But the Mustang can go more than 440 highway miles (and more than 320 city miles) on just 15.5 gallons of gas, in part because the latter only weighs about 100 pounds – and that weight goes down as you drive.
So what you have here is kind of like having a Mustang GT that can only carry around about half a tank of gas. This would not be a problem except for the other problem – that of refilling theEV’s “tank.” A Mustang with half a tank would have to stop twice as often for more gas. But this would only cost you a few minutes, which is all the time it takes to pump 7 gallons of gas into a non-EV’s tank. A small hassle but not a major inconvenience, especially if you forgot to fill up the night before and have to be at work on time in the morning.
With EVs you also have to stop more often. But it’s much more of a hassle if you haven’t got the minimum of 15-30 minutes it takes to “pump” even a partial charge into an EV’s battery pack at a commercial “fast” charger, which may or may not be close by when you need one. It’s also not especially luxurious to have to spend all that time at a “fast” charger, most of them being located at strip mall/big box retail store parking lots. This latter could prove to be a problem for a luxury brand such as Genesis. After all, if you’re paying more, you probably expect not to have to wait in line all the time. It’s part of the reason why people who can afford it buy first class airplane tickets – so they can board first and get off first.
There is a compounding factor to consider.
The GV I test-drove (like every EV I have test driven) had a real-world-driving range that was about 10-20 percent less than advertised. The lower figure while driving it not speedily – so as to conserve energy. You have control over that. You do not have control over where you drive or driving conditions. The range advertised by EVs assumes mostly flat driving and temperate weather. If you drive up hills – in the cold – the range will decline quickly, even if you’re not driving speedily. See that part about lugging around 5,000 pounds. Compounded by doing it uphill. And by cold weather, which do to electric batteries what salt does to slugs. Especially if it’s really cold – and you want to keep warm.
So, I had about 200 miles of real-world range to work with. For me, this is sufficient for two days’ driving – without charging. One can keep things going by remembering to plug in as soon as you come home – and then stay home until tomorrow, understanding it takes overnight to fully charge an EV battery at home, using Level II (240V) charging.
But if you forgot . . .
And what if you want to go somewhere else, after you got home?
For people who don’t need to be able to drive farther than 50 or so miles in a day, it’s less of a problem, especially if you remember to plug in when you get home. But one wonders whether most people will willingly accept cars that only go about half as far as other cars and that require constant thinking about where, when – and how long – it will take to charge them.
No matter how speedy they are.
One of the criticisms leveled at crossovers – electric and not – is that they all look the same.
This one doesn’t.
It’s a departure from the usual box-on-top-of-a-box melted for 90 seconds in the microwave look that has made most crossovers look like most other crossovers. The GV is wasp-waisted and fast-backed, with a sporty car’s windshield rake and A pillar taper. It also doesn’t look particularly electric because Genesis didn’t ape Tesla and do a Neo (in The Matrix) interrogation-scene elimination of the mouth look. Even though the GV does not need airflow over the radiator that’s not there, it still has what looks like a grille up front – as opposed to a swath of body-colored plastic, a la Tesla (and a la Volvo, too).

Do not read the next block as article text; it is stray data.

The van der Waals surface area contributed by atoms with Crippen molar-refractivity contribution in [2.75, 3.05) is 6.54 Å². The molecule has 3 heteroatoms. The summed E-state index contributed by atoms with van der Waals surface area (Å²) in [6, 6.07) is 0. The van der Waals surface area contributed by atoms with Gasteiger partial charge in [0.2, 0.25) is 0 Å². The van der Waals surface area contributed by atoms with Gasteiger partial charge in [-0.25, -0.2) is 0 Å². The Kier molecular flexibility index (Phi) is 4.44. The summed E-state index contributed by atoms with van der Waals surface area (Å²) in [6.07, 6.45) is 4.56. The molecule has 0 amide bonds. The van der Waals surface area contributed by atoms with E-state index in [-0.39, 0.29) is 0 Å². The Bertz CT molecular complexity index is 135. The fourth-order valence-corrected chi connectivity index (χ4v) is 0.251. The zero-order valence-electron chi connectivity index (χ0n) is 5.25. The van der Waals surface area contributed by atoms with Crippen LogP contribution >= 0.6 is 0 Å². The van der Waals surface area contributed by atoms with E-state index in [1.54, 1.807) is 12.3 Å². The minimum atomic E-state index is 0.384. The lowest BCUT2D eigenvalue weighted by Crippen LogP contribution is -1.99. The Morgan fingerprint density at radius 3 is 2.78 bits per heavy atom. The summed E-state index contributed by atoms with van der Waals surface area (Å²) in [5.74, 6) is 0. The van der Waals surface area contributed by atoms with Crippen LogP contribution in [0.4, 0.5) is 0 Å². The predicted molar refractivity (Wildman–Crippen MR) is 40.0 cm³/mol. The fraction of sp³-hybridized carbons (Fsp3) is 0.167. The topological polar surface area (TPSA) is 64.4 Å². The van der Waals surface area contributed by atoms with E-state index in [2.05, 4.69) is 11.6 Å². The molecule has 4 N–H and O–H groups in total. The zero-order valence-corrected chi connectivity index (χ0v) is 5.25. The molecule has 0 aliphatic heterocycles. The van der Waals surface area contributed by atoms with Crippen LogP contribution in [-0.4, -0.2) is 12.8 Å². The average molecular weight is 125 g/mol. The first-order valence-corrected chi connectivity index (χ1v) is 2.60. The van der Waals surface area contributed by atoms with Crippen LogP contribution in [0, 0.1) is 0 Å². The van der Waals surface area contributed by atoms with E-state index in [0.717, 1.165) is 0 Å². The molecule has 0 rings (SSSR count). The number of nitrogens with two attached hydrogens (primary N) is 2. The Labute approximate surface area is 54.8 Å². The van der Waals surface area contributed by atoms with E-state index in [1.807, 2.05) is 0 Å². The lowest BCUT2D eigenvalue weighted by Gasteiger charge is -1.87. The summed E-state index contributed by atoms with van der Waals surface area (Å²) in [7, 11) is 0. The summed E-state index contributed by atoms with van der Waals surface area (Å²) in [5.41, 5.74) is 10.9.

It’s not an over-the-top gaping bullfrog mouth, either.
Inside, there’s what looks like a single, integrated LCD display panel that stretches from in front of the driver almost to the front seat passenger’s side. It is actually two separate displays, one the main instrument cluster in front of the driver, the one to his right the screen that displays controls for secondary functions. It’s a much richer look than the bleak single huge (and centrally mounted) LCD touchscreen one sees inside Teslas.
Despite not looking like most crossovers, the GV has the room inside that makes crossovers popular: 24 cubic feet behind the second row (about twice the available space inside the trunks of most small sedans) and 54.7 cubic feet if you fold those down. The space available in the Audi A4 eTron is almost identical (24.8 cubic feet behind the second row and 53.1 cubic feet when they’re folded) and significantly more than in the Volvo C40, which only has 14.6 cubic feet of space behind its second row (49 cubic feet with them folded). The Tesla Y bests them all, though – with 34.3 cubic feet of room behind its second row and 76.2 with the second row folded).
The wide-opening rear liftgate makes the most of the available space, too.
Being a Genesis – which is to say, being a luxury-brand (and priced) vehicle – the GV comes standard with just about everything – except the optional speed. This includes heated leather seats (and steering wheel), 20 inch wheels, a Heads Up Display (HUD) and a very good 17 speaker Bang & Olufsen premium audio system.
Some cars offer keyless entry. The GV offers fingerprint – and face recognition – entry. And drive.
This is a first for Genesis and probably for most people, too. Whether you want to be fingerprinted and face-scanned by your car is something else. For good – or not – this technology is standard equipment in this EV.
The Bottom Line
Speed is no longer just a question of money.
How far do you want to be able to go?
. . .